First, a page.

Open-Source EDA and Machine Learning for IC Design: A Live Update

ABSTRACT

Open-source EDA is rapidly enabling new waves of innovation on many fronts. For academic researchers, it speeds up the lifecycle of scientific progress and makes research results relevant to modern industry practice. For EDA professionals and the industry ecosystem, open-source EDA is a complement and booster to commercial EDA. For the IC design community, recent releases under permissive licenses make it possible for design engineers as well as hobbyists to take ideas to manufacturing-ready layout at essentially zero cost. This full-day tutorial will review the very latest progress in open-source EDA, focusing on the digital RTL-to-GDS flow. In particular, the tutorial will make a deep dive into The OpenROAD Project https://theopenroadproject.org/ , which brings new open-source tools and machine learning into a “no human in the loop” RTL-to-GDS flow. OpenROAD’s key components will be reviewed, along with how the overall system is architected. Here, we will provide live / hands-on demos on using the OpenROAD flow and integrating it into existing design flows. We will then turn to industry-compatible open-source infrastructure, and then demonstrate how OpenROAD’s continuous integration (CI) system works in order to welcome new contributions and give a low-overhead start for design tool and methodology innovation. Importantly, open-source EDA and the goal of “self-driving”, no-humans IC design puts a spotlight on machine learning that reduces design effort and schedule. We will show examples of important machine learning use cases and proof points in the RTL-to-GDS flow, along with demos of an open-source, freely portable integrated metrics collection system. The target audience of this tutorial includes EDA researchers and developers, graduate students and professors, and IC design methodologists, physical design engineers, and managers. Whether you are a veteran in EDA / IC design or just starting a career, the tutorial will give a new perspective and a roadmap to use and contribute to open-source EDA.

OpenROAD Documentation

Navigate to: https://openroad.readthedocs.io/en/latest/

Slides

Part 1: Introduction to Open-source EDA

Part 2: Machine Learning for IC Design

Concluding Remarks: here

PARTICIPATION

Prerequisites

Machine specs

To follow up with this tutorial, we recommend the use of a machine with 4GB+ of RAM to build and run the tools. However, if you are using big designs, more memory is required for the tools to perform their computations in a timely manner.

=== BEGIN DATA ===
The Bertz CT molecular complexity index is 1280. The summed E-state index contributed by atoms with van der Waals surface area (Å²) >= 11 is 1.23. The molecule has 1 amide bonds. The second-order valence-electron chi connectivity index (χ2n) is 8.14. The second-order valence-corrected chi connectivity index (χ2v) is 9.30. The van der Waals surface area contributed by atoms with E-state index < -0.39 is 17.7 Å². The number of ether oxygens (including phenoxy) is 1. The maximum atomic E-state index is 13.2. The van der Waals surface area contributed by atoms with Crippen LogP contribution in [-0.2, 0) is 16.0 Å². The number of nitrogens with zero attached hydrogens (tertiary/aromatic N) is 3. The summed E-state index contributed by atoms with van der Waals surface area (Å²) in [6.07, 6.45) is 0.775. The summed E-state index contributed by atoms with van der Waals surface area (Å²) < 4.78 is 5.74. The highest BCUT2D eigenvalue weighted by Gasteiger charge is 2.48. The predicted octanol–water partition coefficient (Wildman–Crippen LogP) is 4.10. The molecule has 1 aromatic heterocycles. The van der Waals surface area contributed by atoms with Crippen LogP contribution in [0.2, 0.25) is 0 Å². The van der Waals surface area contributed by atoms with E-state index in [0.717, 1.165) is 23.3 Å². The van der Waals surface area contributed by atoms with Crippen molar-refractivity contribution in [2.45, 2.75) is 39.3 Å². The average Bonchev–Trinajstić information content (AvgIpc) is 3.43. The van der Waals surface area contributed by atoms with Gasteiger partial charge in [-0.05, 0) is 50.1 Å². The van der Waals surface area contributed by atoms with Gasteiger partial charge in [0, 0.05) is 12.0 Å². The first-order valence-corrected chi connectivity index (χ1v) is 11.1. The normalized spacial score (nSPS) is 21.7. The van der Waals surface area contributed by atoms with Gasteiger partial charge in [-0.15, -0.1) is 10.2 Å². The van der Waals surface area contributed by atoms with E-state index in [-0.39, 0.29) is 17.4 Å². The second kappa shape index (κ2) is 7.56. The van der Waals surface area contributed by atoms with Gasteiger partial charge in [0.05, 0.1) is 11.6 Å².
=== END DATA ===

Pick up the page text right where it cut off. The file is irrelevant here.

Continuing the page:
Operating system

While the tools can theoretically be built on Linux, Windows and Mac, they have been tested only on CentOS 7.

Windows or MacOS:

  1. Use VirtualBox. VirtualBox is a virtualization technology that allows us to run Linux-based distributions on Windows or Mac machines.
    1. Install VirtualBox from this link: https://www.virtualbox.org/wiki/Downloads
    2. Download CentOS 7 ISO image from: https://wiki.centos.org/Download
    3. Follow this tutorial to create a CentOS 7 virtual machine (VM): https://resources.infosecinstitute.com/installing-configuring-centos-7-virtualbox/
  2. Use Docker. Docker is a containerization technology that allows us to run Linux-based container distributions on Windows or Mac machines.
    1. Install Docker from this link: https://docs.docker.com/v17.09/engine/installation/
    2. A docker image with all required packages pre-installed is available at openroad/openroad:base. Use the following command to pull the image from Docker Hub.
      docker pull openroad/openroad:base

Install the required packages

Bare-metal (or VM using VirtualBox)

  1. Install essential build tools
      yum group install -y "Development Tools"
      yum -y install centos-release-scl
      yum -y install devtoolset-8 devtoolset-8-libatomic-devel
    
  2. Install CMake
      wget https://cmake.org/files/v3.14/cmake-3.14.0-Linux-x86_64.sh
      chmod +x cmake-3.14.0-Linux-x86_64.sh
      ./cmake-3.14.0-Linux-x86_64.sh --skip-license --prefix=/usr/local
    
  3. Install development dependencies
      yum install -y wget git
      wget https://dl.fedoraproject.org/pub/epel/epel-release-latest-7.noarch.rpm
      yum install -y epel-release-latest-7.noarch.rpm
      yum install -y tcl-devel tcl tk libstdc++ tk-devel boost-devel
    
  4. Install Python development dependencies
      yum install -y https://centos7.iuscommunity.org/ius-release.rpm
      yum update -y
      yum install -y python36u python36u-libs python36u-devel python36u-pip
    

Docker

A docker image with all required packages pre-installed is available at openroad/openroad:base. Use the following command to pull the image from Docker Hub.

docker pull openroad/openroad:base

Build OpenROAD

  1. Clone the repository
  2. Change to repo directory
      cd OpenROAD
    

    If you are using Docker, then run the following command and continue working inside the container for the rest of the tutorial.

     docker run -it -v $(pwd):/OpenROAD openroad/openroad:base bash
     cd /OpenROAD
    
  3. Build OpenROAD
      mkdir build
      cd build
      cmake ..
      make -j 4
      make install
    
  4. Test OpenROAD
      openroad -version
    

    You should see openroad version printed out along with the hash of the build.

 

Getting Started

Refer to Tutorials Part 1 and Part 2 to Getting Started.